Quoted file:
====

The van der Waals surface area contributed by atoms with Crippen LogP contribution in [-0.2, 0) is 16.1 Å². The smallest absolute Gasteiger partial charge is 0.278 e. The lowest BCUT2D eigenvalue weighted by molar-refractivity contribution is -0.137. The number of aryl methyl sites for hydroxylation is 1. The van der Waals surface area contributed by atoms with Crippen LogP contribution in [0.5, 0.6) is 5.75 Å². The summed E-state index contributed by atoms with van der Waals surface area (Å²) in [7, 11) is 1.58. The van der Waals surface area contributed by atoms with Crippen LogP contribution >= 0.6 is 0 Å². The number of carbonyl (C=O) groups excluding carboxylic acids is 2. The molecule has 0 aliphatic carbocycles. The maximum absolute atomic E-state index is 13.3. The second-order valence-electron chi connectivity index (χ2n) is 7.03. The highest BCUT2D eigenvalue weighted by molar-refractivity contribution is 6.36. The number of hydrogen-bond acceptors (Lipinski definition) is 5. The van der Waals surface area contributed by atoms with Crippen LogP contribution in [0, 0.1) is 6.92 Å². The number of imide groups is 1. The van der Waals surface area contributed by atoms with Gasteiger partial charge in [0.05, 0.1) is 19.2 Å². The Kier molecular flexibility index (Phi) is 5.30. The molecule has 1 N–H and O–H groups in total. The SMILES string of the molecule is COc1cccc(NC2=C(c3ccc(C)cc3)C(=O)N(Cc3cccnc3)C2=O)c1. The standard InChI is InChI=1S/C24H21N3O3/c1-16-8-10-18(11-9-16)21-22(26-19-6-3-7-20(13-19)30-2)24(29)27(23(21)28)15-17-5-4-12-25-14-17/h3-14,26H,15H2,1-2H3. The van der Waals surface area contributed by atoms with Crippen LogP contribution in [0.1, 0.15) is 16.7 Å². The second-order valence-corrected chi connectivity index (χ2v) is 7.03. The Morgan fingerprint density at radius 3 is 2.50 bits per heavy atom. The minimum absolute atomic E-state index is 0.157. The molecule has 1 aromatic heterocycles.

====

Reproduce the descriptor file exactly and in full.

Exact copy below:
The van der Waals surface area contributed by atoms with Crippen LogP contribution in [-0.2, 0) is 16.1 Å². The smallest absolute Gasteiger partial charge is 0.278 e. The lowest BCUT2D eigenvalue weighted by molar-refractivity contribution is -0.137. The number of aryl methyl sites for hydroxylation is 1. The van der Waals surface area contributed by atoms with Crippen LogP contribution in [0.5, 0.6) is 5.75 Å². The summed E-state index contributed by atoms with van der Waals surface area (Å²) in [7, 11) is 1.58. The van der Waals surface area contributed by atoms with Crippen LogP contribution >= 0.6 is 0 Å². The number of carbonyl (C=O) groups excluding carboxylic acids is 2. The molecule has 0 aliphatic carbocycles. The maximum absolute atomic E-state index is 13.3. The second-order valence-electron chi connectivity index (χ2n) is 7.03. The highest BCUT2D eigenvalue weighted by molar-refractivity contribution is 6.36. The number of hydrogen-bond acceptors (Lipinski definition) is 5. The van der Waals surface area contributed by atoms with Crippen LogP contribution in [0, 0.1) is 6.92 Å². The number of imide groups is 1. The van der Waals surface area contributed by atoms with Gasteiger partial charge in [0.05, 0.1) is 19.2 Å². The Kier molecular flexibility index (Phi) is 5.30. The molecule has 1 N–H and O–H groups in total. The SMILES string of the molecule is COc1cccc(NC2=C(c3ccc(C)cc3)C(=O)N(Cc3cccnc3)C2=O)c1. The standard InChI is InChI=1S/C24H21N3O3/c1-16-8-10-18(11-9-16)21-22(26-19-6-3-7-20(13-19)30-2)24(29)27(23(21)28)15-17-5-4-12-25-14-17/h3-14,26H,15H2,1-2H3. The van der Waals surface area contributed by atoms with Crippen LogP contribution in [0.1, 0.15) is 16.7 Å². The second-order valence-corrected chi connectivity index (χ2v) is 7.03. The Morgan fingerprint density at radius 3 is 2.50 bits per heavy atom. The minimum absolute atomic E-state index is 0.157. The molecule has 1 aromatic heterocycles.